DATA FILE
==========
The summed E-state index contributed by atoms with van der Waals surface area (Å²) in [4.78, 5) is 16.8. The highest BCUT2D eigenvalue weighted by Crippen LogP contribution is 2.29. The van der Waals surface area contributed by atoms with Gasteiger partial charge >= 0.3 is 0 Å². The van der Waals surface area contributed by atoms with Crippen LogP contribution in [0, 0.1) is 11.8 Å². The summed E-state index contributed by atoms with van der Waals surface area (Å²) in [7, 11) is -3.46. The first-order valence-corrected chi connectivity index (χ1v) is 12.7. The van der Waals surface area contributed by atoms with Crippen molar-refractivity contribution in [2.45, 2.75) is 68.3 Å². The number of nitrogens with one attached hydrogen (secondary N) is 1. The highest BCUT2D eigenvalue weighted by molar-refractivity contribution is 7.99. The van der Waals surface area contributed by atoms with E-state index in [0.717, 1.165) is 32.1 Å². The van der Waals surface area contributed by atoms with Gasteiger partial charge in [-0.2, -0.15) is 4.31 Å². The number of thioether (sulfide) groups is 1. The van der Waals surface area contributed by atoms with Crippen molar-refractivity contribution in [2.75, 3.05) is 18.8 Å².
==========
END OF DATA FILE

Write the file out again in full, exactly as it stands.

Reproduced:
The summed E-state index contributed by atoms with van der Waals surface area (Å²) in [4.78, 5) is 16.8. The highest BCUT2D eigenvalue weighted by Crippen LogP contribution is 2.29. The van der Waals surface area contributed by atoms with Gasteiger partial charge >= 0.3 is 0 Å². The van der Waals surface area contributed by atoms with Crippen LogP contribution in [0, 0.1) is 11.8 Å². The summed E-state index contributed by atoms with van der Waals surface area (Å²) in [7, 11) is -3.46. The first-order valence-corrected chi connectivity index (χ1v) is 12.7. The van der Waals surface area contributed by atoms with Crippen molar-refractivity contribution in [2.45, 2.75) is 68.3 Å². The number of nitrogens with one attached hydrogen (secondary N) is 1. The highest BCUT2D eigenvalue weighted by molar-refractivity contribution is 7.99. The van der Waals surface area contributed by atoms with E-state index in [0.717, 1.165) is 32.1 Å². The van der Waals surface area contributed by atoms with Gasteiger partial charge in [-0.2, -0.15) is 4.31 Å². The number of thioether (sulfide) groups is 1. The van der Waals surface area contributed by atoms with Crippen molar-refractivity contribution in [2.75, 3.05) is 18.8 Å².